From veteran Italian developer and publisher Milestone comes MXGP 2020 – The Official Motocross Videogame, based on the planned 2020 FIM MXGP race series. The seventeen unique tracks on offer here represent the series as it was supposed to have been in 2020, before, you know, 2020 happened.
In reality, what actually happened was eighteen race weekends at eight distinct locations, six of which are in this game. The only two missing are Lommel in Belgium and the Spanish venue. If you’re a purist and absolutely have to race a world championship as it happened in the correct venue, you could conceivably even replicate the two missing venues in the comprehensive track editor.
The rest of you, as you were. You’re thrust into the action in the first race in the series at Matterley Basin in the UK. For this reviewer, it’s a weird collision of real world and video game as I lived within a few miles of Matterley Basin in the nearby city of Winchester. I occasionally heard the noise of motocross engines drifting over if the wind was blowing in the right direction, but never made the connection to an event on this scale. You see, MXGP is big. Like really big. Twenty rider fields with full support programmes of multiple formulae big.
Unlike Moto GP though, it gets nothing like the media exposure it probably deserves. Relegated to Eurosport in the UK, it’s easily exciting enough to be shown on mainstream sports channels or terrestrial TV. And that’s a damn shame. Just like Moto GP, there’s a whole race weekend on offer. If you choose the option for your career, you’ll have timed qualifying, a qualifying race and two full-fat grands prix that are scoring events.
As for the game itself, we found ourselves struggling to get to grips with the handling. We freely admit our prior racing game prowess on two wheels has very much been limited to the likes of Excitebike and Moto GP URT rather than motocross. Tell a lie, we also played Motocross Madness on the 360. However, even on default setting MXGP 2020 is a challenging beast.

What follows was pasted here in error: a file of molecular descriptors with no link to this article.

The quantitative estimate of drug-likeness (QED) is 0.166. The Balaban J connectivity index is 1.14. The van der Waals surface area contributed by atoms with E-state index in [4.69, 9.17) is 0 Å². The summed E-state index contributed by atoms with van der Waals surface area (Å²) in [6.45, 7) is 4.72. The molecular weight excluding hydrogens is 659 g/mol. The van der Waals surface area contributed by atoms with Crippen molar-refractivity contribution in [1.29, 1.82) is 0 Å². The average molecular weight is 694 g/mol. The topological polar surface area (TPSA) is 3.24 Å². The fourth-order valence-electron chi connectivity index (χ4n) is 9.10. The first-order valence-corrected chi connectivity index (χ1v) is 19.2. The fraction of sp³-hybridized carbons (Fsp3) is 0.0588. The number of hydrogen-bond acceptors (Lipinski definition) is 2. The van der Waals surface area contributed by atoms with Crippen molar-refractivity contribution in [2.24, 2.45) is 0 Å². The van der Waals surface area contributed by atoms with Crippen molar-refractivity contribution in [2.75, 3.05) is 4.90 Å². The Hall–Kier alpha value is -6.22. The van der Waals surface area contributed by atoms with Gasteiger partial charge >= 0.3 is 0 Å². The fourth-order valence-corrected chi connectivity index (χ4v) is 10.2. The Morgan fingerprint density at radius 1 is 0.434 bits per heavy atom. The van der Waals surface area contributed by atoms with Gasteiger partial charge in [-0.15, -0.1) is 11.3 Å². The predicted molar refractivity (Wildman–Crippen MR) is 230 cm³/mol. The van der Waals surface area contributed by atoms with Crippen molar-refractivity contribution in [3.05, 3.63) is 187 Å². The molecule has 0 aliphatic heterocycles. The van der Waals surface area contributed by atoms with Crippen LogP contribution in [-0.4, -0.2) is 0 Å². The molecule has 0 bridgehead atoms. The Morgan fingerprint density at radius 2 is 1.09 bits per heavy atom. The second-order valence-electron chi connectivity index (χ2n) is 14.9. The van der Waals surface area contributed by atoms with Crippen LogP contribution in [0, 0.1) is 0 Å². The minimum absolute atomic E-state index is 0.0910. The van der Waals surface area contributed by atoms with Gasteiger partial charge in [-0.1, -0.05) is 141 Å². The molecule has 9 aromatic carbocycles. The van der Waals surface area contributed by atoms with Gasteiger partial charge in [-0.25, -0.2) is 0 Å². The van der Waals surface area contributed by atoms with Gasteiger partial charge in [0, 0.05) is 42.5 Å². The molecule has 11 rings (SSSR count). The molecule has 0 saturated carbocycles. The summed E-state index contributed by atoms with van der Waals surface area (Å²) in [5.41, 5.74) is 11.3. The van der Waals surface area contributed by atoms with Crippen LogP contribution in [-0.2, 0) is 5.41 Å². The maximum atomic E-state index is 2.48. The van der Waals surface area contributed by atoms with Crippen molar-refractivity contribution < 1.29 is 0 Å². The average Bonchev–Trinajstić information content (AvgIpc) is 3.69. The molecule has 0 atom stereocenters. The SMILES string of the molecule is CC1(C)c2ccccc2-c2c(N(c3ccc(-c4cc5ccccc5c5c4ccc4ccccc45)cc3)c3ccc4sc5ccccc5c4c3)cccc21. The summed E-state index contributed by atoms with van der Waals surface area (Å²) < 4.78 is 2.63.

Perhaps Matterley Basin is a harsh introduction, but we rapidly found ourselves in last place struggling to make up ground. We hoped this was beginner’s jitters but it turned out to not be the case. Barring a second place on one track, we didn’t get a single podium in our opening half dozen races. Let alone a win, even against easy AI. There’s no gimmes here, put it that way.
Milestone’s introduction to MXGP 2020 is rather perfunctory and key mechanics are barely explained. There’s a trophy for getting a holeshot and winning a race. We know what a holeshot is, but in the context of this game, not a clue how to nail one. Being to the first corner without a collision when not in pole position is a big ask. Some sort of short tutorial on optimal starts would help here. Similarly, there’s a trophy for pulling off a scrub. That’s one of those sideways stunts. We got it by accident though and we’re not quite sure how we did it. Again, you’re not shown what to do or how to do it.
This PS5 version is very polished with excellent haptic feedback. The speaker isn’t used, or if it is, it’s very subtle indeed. Instead, the rumble via normal means and the adaptive triggers depict every bump and engine over-rev with great aplomb. We made the mistake of playing via Remote Play and the lack of any rumble made for a very sterile experience. The weather effects and mud splatters are also quite excellent, though perhaps a little over the top if you’re in chase mode. We could understand massively obscured vision in first-person goggle view, but not otherwise.
The real stars of the show here are the many and varied tracks. For a fan of the sport, you’ll be well catered for. We were glad that they weren’t afflicted by the curse of tarmacced racing tracks, the track designer Hermann Tilke. Though one muddy field with lots of berms can sort blur into one. It makes the better designed tracks stand out that much more.